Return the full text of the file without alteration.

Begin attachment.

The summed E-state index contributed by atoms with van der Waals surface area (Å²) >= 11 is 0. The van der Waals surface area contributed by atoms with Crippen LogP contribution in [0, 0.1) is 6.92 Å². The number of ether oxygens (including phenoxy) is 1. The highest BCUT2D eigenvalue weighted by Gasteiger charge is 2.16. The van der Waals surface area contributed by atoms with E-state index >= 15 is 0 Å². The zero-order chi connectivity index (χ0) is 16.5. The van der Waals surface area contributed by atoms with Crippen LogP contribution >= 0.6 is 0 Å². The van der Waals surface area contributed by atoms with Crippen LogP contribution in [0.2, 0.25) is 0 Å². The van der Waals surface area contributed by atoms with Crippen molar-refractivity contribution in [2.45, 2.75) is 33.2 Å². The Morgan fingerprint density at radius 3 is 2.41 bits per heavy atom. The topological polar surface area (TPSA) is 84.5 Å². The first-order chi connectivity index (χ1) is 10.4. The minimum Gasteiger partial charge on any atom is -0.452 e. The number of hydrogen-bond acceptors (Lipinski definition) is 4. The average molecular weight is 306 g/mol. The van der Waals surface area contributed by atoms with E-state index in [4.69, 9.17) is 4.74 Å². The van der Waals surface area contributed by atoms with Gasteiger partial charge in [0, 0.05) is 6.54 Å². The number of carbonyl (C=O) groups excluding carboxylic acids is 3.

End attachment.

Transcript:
The summed E-state index contributed by atoms with van der Waals surface area (Å²) >= 11 is 0. The van der Waals surface area contributed by atoms with Crippen LogP contribution in [0, 0.1) is 6.92 Å². The number of ether oxygens (including phenoxy) is 1. The highest BCUT2D eigenvalue weighted by Gasteiger charge is 2.16. The van der Waals surface area contributed by atoms with E-state index >= 15 is 0 Å². The zero-order chi connectivity index (χ0) is 16.5. The van der Waals surface area contributed by atoms with Crippen LogP contribution >= 0.6 is 0 Å². The van der Waals surface area contributed by atoms with Crippen LogP contribution in [0.2, 0.25) is 0 Å². The van der Waals surface area contributed by atoms with Crippen molar-refractivity contribution in [2.45, 2.75) is 33.2 Å². The Morgan fingerprint density at radius 3 is 2.41 bits per heavy atom. The topological polar surface area (TPSA) is 84.5 Å². The first-order chi connectivity index (χ1) is 10.4. The minimum Gasteiger partial charge on any atom is -0.452 e. The number of hydrogen-bond acceptors (Lipinski definition) is 4. The average molecular weight is 306 g/mol. The van der Waals surface area contributed by atoms with E-state index in [4.69, 9.17) is 4.74 Å². The van der Waals surface area contributed by atoms with Gasteiger partial charge in [0, 0.05) is 6.54 Å². The number of carbonyl (C=O) groups excluding carboxylic acids is 3.